The problem with making a film about the War in Iraq is getting people to actually watch it, filmmakers Richard Robbins and Tom Yellin say. With so much political debate surrounding the ongoing conflict, it is difficult to ask an audience to understand or sympathize with the human aspect of the war.
In “Operation Homecoming” (Sunday, 10 p.m., PBS), Robbins and Yellin present a strong effort to humanize a war that we are used to seeing through the distant lenses of CNN. The filmmakers accomplish this feat by telling it through the eyes of those who are closest to the conflict: the soldiers.
Through collaboration with the National Endowment for the Arts, Department of Defense and PBS, Robbins assembled a collection of short pieces of writing ranging from poetry about tanks under assault to a black humor piece about day-to-day life in Iraq. It turns out that while being shot at and shooting back is not much “fun,” one of the more troublesome aspects of deployment is that the food sucks.
It is a much different view than anything else that has come from the war and both of these extremes are presented with a shocking kind of immediacy: this is not something that happened, it is happening.
The stories and poetry that appear in the film are approached in interesting, and sometimes shocking, ways by the film’s voice talents (which include Robert Duvall and John Krasinski of “The Office”). They are illustrated in a variety of media, including an animated segment that was one of the most effective moments of the entire film.
There is a successful attempt in the film to give the writing from the Iraq War a place in the tradition of war writing. Quotes flash across the screen from Hemingway and “Jarhead,” while writers such as Tobias Wolff appear to talk about the nature of writing during war.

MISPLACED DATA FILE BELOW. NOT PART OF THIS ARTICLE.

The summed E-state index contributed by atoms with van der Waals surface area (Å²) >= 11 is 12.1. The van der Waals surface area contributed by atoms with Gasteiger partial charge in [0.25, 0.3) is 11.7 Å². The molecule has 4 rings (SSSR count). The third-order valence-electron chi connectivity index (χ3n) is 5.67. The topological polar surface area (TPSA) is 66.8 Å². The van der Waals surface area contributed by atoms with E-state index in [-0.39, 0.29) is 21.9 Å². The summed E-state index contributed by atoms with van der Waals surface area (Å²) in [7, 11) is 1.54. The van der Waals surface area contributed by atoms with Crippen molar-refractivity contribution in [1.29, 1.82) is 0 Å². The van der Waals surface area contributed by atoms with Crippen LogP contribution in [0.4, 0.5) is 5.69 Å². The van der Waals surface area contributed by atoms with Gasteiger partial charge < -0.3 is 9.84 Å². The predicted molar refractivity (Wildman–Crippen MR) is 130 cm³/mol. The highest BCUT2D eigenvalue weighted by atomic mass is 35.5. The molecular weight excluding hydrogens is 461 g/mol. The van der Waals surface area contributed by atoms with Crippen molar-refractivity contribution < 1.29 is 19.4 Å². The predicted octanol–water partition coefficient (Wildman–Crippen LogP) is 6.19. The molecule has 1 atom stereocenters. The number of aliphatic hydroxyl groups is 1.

“Operation Homecoming” is a shocking film. We see, for perhaps the first time in this war, that the soldiers fighting the battles are just normal people. They have flaws, biases, fear and hate, which all come across during the film’s different segments.
It is a film that really forces the viewer to think about the individuals themselves rather than the political meaning of their actions.
It’s refreshing to see a film go to such efforts to depoliticize the war. Viewing “Operation Homecoming” refreshes one’s sense of war as a human struggle instead of a political talking point or a news story. The film is by no means perfect – there are parts that can seem a little too long, or parts that feel like the director is re-treading the same ground – but it is an honest look at the nature of war writing, and the knowledge that everything written is still happening – right now.